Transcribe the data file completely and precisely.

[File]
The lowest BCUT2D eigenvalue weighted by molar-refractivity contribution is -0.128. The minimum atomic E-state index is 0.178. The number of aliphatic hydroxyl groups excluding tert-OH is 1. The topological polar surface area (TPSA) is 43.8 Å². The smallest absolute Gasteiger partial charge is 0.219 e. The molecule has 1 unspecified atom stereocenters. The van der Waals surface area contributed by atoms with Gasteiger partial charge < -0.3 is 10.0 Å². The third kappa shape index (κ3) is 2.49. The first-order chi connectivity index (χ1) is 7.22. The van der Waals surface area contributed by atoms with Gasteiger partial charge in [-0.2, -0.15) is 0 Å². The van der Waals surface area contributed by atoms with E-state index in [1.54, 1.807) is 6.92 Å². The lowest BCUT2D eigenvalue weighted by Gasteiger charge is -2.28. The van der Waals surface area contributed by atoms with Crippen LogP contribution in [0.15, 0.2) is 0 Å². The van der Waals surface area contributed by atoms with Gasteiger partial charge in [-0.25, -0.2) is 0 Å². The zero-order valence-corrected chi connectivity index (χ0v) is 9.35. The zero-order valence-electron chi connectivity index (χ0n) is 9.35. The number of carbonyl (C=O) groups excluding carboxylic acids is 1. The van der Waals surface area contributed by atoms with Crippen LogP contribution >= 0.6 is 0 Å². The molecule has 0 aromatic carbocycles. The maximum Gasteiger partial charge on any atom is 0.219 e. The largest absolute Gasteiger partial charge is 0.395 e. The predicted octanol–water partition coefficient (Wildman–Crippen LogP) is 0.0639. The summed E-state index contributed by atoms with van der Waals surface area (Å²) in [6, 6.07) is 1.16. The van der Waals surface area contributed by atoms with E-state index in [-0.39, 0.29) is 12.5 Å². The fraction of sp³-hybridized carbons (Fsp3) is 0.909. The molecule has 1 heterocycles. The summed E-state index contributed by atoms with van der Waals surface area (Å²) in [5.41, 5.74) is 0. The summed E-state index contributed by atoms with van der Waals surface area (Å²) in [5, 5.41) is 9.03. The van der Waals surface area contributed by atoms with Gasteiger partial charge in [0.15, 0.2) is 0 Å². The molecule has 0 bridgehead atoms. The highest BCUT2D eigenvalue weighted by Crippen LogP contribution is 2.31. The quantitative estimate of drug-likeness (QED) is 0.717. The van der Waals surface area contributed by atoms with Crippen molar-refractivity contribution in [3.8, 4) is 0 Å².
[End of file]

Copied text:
The lowest BCUT2D eigenvalue weighted by molar-refractivity contribution is -0.128. The minimum atomic E-state index is 0.178. The number of aliphatic hydroxyl groups excluding tert-OH is 1. The topological polar surface area (TPSA) is 43.8 Å². The smallest absolute Gasteiger partial charge is 0.219 e. The molecule has 1 unspecified atom stereocenters. The van der Waals surface area contributed by atoms with Gasteiger partial charge < -0.3 is 10.0 Å². The third kappa shape index (κ3) is 2.49. The first-order chi connectivity index (χ1) is 7.22. The van der Waals surface area contributed by atoms with Gasteiger partial charge in [-0.2, -0.15) is 0 Å². The van der Waals surface area contributed by atoms with E-state index in [1.54, 1.807) is 6.92 Å². The lowest BCUT2D eigenvalue weighted by Gasteiger charge is -2.28. The van der Waals surface area contributed by atoms with Crippen LogP contribution in [0.15, 0.2) is 0 Å². The van der Waals surface area contributed by atoms with Gasteiger partial charge in [-0.25, -0.2) is 0 Å². The zero-order valence-corrected chi connectivity index (χ0v) is 9.35. The zero-order valence-electron chi connectivity index (χ0n) is 9.35. The number of carbonyl (C=O) groups excluding carboxylic acids is 1. The van der Waals surface area contributed by atoms with Crippen LogP contribution >= 0.6 is 0 Å². The molecule has 0 aromatic carbocycles. The maximum Gasteiger partial charge on any atom is 0.219 e. The largest absolute Gasteiger partial charge is 0.395 e. The predicted octanol–water partition coefficient (Wildman–Crippen LogP) is 0.0639. The summed E-state index contributed by atoms with van der Waals surface area (Å²) in [6, 6.07) is 1.16. The van der Waals surface area contributed by atoms with E-state index in [-0.39, 0.29) is 12.5 Å². The fraction of sp³-hybridized carbons (Fsp3) is 0.909. The molecule has 1 heterocycles. The summed E-state index contributed by atoms with van der Waals surface area (Å²) in [5.41, 5.74) is 0. The summed E-state index contributed by atoms with van der Waals surface area (Å²) in [5, 5.41) is 9.03. The van der Waals surface area contributed by atoms with Gasteiger partial charge in [0.15, 0.2) is 0 Å². The molecule has 0 bridgehead atoms. The highest BCUT2D eigenvalue weighted by Crippen LogP contribution is 2.31. The quantitative estimate of drug-likeness (QED) is 0.717. The van der Waals surface area contributed by atoms with Crippen molar-refractivity contribution in [3.8, 4) is 0 Å².